MANILA, Philippines – HIV cases in the Philippines are rising at an alarming rate. Local and international agencies unveil a plan to curb its spread.
Natashya Gutierrez reports.
When it comes to HIV prevention, the Philippines is going against the worldwide trend and lagging behind its Asian neighbors.
In 2011, five million people were living with HIV in the Asia and Pacific region.
Countries like India, Myanmar and Thailand — where the number of infected people are highest — have reduced new infections by more than 50% in the past decade.
The number of new infections here has risen by at least 25% from 2001-2011.
The Department of Health estimates about 9 new cases of HIV a day.
ADB Vice President Stephen Groff says the World Bank and the Department of Health are working together on an HIV prevention program that will concentrate on big cities in Metro Manila and Metro Cebu.
STEPHEN GROFF, ADB VICE PRESIDENT: ADB and the World Bank, together with the Philippines Department of Health designed a project that focuses on high quality services provision, providing information to targeted groups, and advocacy among key holders.
According to the DOH, trends have changed in the Philippines.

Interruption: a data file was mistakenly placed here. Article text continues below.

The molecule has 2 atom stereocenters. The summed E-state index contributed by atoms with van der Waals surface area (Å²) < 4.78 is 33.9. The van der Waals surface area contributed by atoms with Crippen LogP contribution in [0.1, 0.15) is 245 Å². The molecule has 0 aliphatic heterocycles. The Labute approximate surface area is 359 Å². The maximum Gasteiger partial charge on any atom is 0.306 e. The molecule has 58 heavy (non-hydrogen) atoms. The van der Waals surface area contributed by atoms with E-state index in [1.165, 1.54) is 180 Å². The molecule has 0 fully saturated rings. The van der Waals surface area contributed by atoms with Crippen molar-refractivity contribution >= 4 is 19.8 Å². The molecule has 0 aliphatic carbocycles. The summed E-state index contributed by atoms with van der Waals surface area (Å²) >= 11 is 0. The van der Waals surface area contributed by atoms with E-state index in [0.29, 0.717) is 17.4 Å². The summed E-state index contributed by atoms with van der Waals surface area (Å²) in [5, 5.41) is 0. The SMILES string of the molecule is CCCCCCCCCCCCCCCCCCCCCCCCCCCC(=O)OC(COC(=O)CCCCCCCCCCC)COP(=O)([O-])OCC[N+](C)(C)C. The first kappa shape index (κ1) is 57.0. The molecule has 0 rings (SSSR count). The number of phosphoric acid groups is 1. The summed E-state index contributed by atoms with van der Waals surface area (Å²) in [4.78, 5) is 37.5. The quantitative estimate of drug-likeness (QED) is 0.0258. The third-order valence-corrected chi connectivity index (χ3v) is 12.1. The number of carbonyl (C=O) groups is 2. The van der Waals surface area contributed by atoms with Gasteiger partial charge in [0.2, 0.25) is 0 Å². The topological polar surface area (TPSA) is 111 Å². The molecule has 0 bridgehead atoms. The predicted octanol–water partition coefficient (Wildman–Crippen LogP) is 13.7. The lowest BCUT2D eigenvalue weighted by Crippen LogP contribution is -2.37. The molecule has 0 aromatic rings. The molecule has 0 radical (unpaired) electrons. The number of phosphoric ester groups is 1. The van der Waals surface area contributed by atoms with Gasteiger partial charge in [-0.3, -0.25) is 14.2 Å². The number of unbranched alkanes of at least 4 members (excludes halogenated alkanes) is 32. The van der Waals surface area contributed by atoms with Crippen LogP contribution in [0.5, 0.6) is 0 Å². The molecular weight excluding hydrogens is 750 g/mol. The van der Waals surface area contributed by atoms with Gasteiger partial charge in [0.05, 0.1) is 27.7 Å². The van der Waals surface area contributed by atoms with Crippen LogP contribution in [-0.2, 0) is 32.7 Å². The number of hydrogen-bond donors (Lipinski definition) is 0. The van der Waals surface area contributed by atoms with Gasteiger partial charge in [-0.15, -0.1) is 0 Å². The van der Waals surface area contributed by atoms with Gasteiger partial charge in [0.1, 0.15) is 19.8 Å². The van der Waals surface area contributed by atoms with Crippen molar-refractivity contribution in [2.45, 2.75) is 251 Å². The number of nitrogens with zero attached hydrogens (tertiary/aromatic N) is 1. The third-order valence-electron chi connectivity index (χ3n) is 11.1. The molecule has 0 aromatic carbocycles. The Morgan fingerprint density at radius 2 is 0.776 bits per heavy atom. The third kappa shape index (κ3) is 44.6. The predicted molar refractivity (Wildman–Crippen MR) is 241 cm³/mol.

From predominantly females, most of those infected are now men, specifically men who have sex with other men.
Factors that caused the rise of numbers in the Philippines include poverty, minimal condom use and lack of information.
DOH Assistant Secretary Enrique Tayag says they know the root of the problem. Now, intervention is essential.
ENRIQUE TAYAG, DOH ASSISTANT SECRETARY: We need investments and we have our framework. We invest in prevention, in strengthening health systems and more for treatment, care and support if thats necessary.
There are about 21,000 Filipinos estimated to be living with HIV.
The number may reach 40,000 in 2015.
The good news is, the government and development agencies understand the problem, and are acting now.
The goal of the Asian Development Bank is getting to zero. Zero new infections, zero discrimination, and zero aids related deaths.
Analysts believe the virus can be erased completely, but emphasize the need to scale up interventions, challenge the stigma around it, and encourage public debate.
Natashya Gutierrez, Rappler. – Rappler.com